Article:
WASHINGTON — An intense, six-month campaign of Predator strikes in Pakistan has taken such a toll on Al Qaeda that militants have begun turning violently on one another out of confusion and distrust, U.S. intelligence and counter-terrorism officials say.
The pace of the Predator attacks has accelerated dramatically since August, when the Bush administration made a previously undisclosed decision to abandon the practice of obtaining permission from the Pakistani government before launching missiles from the unmanned aircraft.
Since Aug. 31, the CIA has carried out at least 38 Predator strikes in northwest Pakistan, compared with 10 reported attacks in 2006 and 2007 combined, in what has become the CIA's most expansive targeted killing program since the Vietnam War.
Because of its success, the Obama administration is set to continue the accelerated campaign despite civilian casualties that have fueled anti-U.S. sentiment and prompted protests from the Pakistani government.
"This last year has been a very hard year for them," a senior U.S. counter-terrorism official said of Al Qaeda militants, whose operations he tracks in northwest Pakistan. "They're losing a bunch of their better leaders. But more importantly, at this point they're wondering who's next."
U.S. intelligence officials said they see clear signs that the Predator strikes are sowing distrust within Al Qaeda. "They have started hunting down people who they think are responsible" for security breaches, the senior U.S. counter-terrorism official said, discussing intelligence assessments on condition of anonymity. "People are showing up dead or disappearing."
The counter-terrorism official and others, who also spoke anonymously, said the U.S. assessments were based in part on reports from the region provided by the Pakistani intelligence service.
The stepped-up Predator campaign has killed at least nine senior Al Qaeda leaders and dozens of lower-ranking operatives, in what U.S. officials described as the most serious disruption of the terrorist network since 2001.
Among those killed since August are Rashid Rauf, the suspected mastermind of an alleged 2006 transatlantic airliner plot; Abu Khabab Masri, who was described as the leader of Al Qaeda's chemical and biological weapons efforts; Khalid Habib, an operations chief allegedly involved in plots against the West; and Usama al-Kini, who allegedly helped orchestrate the September bombing of the Marriott Hotel in the capital, Islamabad.
Al Qaeda's founders remain elusive. U.S. spy agencies have not had reliable intelligence on the location of Osama bin Laden since he slipped across the Pakistan border seven years ago, officials said. His deputy, Ayman Zawahiri, remains at large after escaping a missile strike in 2006.
But the Predator campaign has depleted the organization's operational tier. Many of the dead are longtime loyalists who had worked alongside Bin Laden and were part of the network's hasty migration into Pakistan in 2001 after U.S.-led forces invaded neighboring Afghanistan. They are being replaced by less experienced recruits who have had little, if any, history with Bin Laden and Zawahiri.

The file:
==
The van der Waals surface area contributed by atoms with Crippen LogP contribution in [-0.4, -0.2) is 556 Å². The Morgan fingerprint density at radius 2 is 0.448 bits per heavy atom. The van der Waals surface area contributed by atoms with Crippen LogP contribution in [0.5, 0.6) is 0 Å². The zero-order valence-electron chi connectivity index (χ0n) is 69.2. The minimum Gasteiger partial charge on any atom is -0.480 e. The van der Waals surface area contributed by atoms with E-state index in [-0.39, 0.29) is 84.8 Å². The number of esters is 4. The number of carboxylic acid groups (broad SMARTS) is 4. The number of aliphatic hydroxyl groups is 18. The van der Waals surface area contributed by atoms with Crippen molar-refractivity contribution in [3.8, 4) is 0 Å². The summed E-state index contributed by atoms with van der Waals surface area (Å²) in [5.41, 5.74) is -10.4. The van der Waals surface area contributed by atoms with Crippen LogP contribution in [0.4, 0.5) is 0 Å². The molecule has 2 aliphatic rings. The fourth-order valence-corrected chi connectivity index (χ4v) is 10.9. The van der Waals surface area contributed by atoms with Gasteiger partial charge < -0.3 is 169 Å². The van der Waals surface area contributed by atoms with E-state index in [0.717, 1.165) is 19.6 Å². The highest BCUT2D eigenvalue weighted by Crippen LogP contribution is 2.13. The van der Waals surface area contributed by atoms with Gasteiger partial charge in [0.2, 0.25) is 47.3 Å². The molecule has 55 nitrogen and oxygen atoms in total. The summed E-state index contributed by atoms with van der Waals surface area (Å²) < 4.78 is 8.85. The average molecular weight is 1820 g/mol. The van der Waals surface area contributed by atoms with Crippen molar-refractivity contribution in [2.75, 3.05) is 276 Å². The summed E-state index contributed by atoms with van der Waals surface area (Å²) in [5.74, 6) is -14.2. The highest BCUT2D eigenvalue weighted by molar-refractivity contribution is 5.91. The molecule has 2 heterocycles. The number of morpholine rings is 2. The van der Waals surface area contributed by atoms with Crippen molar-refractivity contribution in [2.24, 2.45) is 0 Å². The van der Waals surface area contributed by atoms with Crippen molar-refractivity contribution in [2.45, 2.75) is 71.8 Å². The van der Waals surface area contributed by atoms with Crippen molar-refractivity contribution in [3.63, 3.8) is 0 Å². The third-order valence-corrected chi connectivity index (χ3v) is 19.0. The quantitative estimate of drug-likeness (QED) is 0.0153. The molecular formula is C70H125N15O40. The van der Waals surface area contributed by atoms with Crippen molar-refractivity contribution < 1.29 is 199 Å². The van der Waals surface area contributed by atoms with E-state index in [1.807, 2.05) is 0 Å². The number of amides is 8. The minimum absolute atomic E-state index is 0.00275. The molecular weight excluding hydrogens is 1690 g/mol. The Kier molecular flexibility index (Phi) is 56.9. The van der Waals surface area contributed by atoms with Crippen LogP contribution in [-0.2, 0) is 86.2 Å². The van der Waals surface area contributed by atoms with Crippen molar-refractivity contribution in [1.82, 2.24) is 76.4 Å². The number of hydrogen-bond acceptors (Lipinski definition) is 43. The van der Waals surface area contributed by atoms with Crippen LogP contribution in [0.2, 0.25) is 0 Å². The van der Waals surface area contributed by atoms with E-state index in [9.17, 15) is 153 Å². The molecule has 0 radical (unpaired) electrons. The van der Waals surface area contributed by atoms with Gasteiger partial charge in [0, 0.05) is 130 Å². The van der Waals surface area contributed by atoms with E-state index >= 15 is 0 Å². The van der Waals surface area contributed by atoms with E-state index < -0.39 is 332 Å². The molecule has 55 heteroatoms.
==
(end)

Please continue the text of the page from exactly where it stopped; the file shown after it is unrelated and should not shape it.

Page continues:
The offensive has been aided by technological advances and an expansion of the CIA's Predator fleet. The drones take off and land at military airstrips in Pakistan, but are operated by CIA pilots in the United States. Some of the pilots -- who also pull the triggers on missiles -- are contractors hired by the agency, former officials said.
Predators were originally designed as video surveillance aircraft that could hover over a target from high altitudes. But new models are outfitted with additional intelligence gear that has enabled the CIA to confirm the identities of targets even when they are inside buildings and can't be seen through the Predator's lens.
The agency is also working more closely with U.S. special operations teams and military intelligence aircraft that hug the Pakistan border, collecting pictures and intercepting radio or cellphone signals.
Even so, officials said that the surge in strikes has less to do with expanded capabilities than with the decision to skip Pakistani approval. "We had the data all along," said a former CIA official who oversaw Predator operations in Pakistan. "Finally we took off the gloves."
The Bush administration's decision to expand the Predator program was driven by growing alarm over Al Qaeda's resurgence in Pakistan's tribal belt.
A 2006 peace agreement between Islamabad and border tribes had allowed the network to shore up its finances, resume training operatives and reestablish connections with satellite groups.
The Bush administration had been constrained by its close ties with Pakistani President Pervez Musharraf, who argued against aggressive U.S. action. But by last summer, after a series of disrupted terrorist plots in Europe had been traced to Pakistan, there were calls for a new approach.